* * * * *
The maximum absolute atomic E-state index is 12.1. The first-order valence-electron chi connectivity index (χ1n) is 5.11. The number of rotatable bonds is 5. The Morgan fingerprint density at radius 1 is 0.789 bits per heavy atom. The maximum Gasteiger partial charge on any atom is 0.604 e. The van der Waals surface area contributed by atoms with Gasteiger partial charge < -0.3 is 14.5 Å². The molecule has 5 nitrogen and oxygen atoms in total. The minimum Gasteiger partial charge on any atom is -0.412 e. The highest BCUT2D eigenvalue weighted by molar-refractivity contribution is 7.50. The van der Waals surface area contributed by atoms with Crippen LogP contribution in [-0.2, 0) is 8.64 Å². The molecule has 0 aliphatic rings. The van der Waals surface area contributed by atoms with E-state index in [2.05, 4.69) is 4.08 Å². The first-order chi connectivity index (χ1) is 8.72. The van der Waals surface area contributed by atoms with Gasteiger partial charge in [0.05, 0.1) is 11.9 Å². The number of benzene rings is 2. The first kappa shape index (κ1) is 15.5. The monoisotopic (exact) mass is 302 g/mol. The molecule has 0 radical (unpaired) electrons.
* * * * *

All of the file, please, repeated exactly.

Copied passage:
The maximum absolute atomic E-state index is 12.1. The first-order valence-electron chi connectivity index (χ1n) is 5.11. The number of rotatable bonds is 5. The Morgan fingerprint density at radius 1 is 0.789 bits per heavy atom. The maximum Gasteiger partial charge on any atom is 0.604 e. The van der Waals surface area contributed by atoms with Gasteiger partial charge < -0.3 is 14.5 Å². The molecule has 5 nitrogen and oxygen atoms in total. The minimum Gasteiger partial charge on any atom is -0.412 e. The highest BCUT2D eigenvalue weighted by molar-refractivity contribution is 7.50. The van der Waals surface area contributed by atoms with Crippen LogP contribution in [-0.2, 0) is 8.64 Å². The molecule has 0 aliphatic rings. The van der Waals surface area contributed by atoms with E-state index in [2.05, 4.69) is 4.08 Å². The first-order chi connectivity index (χ1) is 8.72. The van der Waals surface area contributed by atoms with Gasteiger partial charge in [0.05, 0.1) is 11.9 Å². The number of benzene rings is 2. The first kappa shape index (κ1) is 15.5. The monoisotopic (exact) mass is 302 g/mol. The molecule has 0 radical (unpaired) electrons.